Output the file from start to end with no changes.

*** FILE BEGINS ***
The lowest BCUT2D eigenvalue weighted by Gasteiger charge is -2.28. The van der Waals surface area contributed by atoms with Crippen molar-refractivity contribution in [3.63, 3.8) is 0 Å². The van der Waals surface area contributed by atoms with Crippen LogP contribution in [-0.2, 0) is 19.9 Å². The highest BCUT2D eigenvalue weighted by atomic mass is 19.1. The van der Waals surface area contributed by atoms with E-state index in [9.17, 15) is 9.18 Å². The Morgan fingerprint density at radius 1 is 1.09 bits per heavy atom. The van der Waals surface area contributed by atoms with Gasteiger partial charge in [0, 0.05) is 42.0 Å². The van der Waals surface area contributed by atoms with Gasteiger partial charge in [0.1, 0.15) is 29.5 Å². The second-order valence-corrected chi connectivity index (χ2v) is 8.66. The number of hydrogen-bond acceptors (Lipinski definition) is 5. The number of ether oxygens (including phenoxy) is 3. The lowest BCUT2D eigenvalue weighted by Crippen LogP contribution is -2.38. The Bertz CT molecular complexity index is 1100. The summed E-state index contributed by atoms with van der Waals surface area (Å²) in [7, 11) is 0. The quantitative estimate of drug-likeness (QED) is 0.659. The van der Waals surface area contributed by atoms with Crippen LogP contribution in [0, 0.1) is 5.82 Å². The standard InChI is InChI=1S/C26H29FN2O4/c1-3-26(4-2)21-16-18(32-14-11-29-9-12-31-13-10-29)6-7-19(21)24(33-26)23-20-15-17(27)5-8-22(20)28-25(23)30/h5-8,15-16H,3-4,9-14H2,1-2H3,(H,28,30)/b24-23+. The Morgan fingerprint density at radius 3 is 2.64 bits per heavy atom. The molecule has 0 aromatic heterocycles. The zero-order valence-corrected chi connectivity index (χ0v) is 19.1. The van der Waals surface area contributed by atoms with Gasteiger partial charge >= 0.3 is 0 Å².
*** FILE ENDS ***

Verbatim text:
The lowest BCUT2D eigenvalue weighted by Gasteiger charge is -2.28. The van der Waals surface area contributed by atoms with Crippen molar-refractivity contribution in [3.63, 3.8) is 0 Å². The van der Waals surface area contributed by atoms with Crippen LogP contribution in [-0.2, 0) is 19.9 Å². The highest BCUT2D eigenvalue weighted by atomic mass is 19.1. The van der Waals surface area contributed by atoms with E-state index in [9.17, 15) is 9.18 Å². The Morgan fingerprint density at radius 1 is 1.09 bits per heavy atom. The van der Waals surface area contributed by atoms with Gasteiger partial charge in [0, 0.05) is 42.0 Å². The van der Waals surface area contributed by atoms with Gasteiger partial charge in [0.1, 0.15) is 29.5 Å². The second-order valence-corrected chi connectivity index (χ2v) is 8.66. The number of hydrogen-bond acceptors (Lipinski definition) is 5. The number of ether oxygens (including phenoxy) is 3. The lowest BCUT2D eigenvalue weighted by Crippen LogP contribution is -2.38. The Bertz CT molecular complexity index is 1100. The summed E-state index contributed by atoms with van der Waals surface area (Å²) in [7, 11) is 0. The quantitative estimate of drug-likeness (QED) is 0.659. The van der Waals surface area contributed by atoms with Crippen LogP contribution in [0, 0.1) is 5.82 Å². The standard InChI is InChI=1S/C26H29FN2O4/c1-3-26(4-2)21-16-18(32-14-11-29-9-12-31-13-10-29)6-7-19(21)24(33-26)23-20-15-17(27)5-8-22(20)28-25(23)30/h5-8,15-16H,3-4,9-14H2,1-2H3,(H,28,30)/b24-23+. The Morgan fingerprint density at radius 3 is 2.64 bits per heavy atom. The molecule has 0 aromatic heterocycles. The zero-order valence-corrected chi connectivity index (χ0v) is 19.1. The van der Waals surface area contributed by atoms with Gasteiger partial charge >= 0.3 is 0 Å².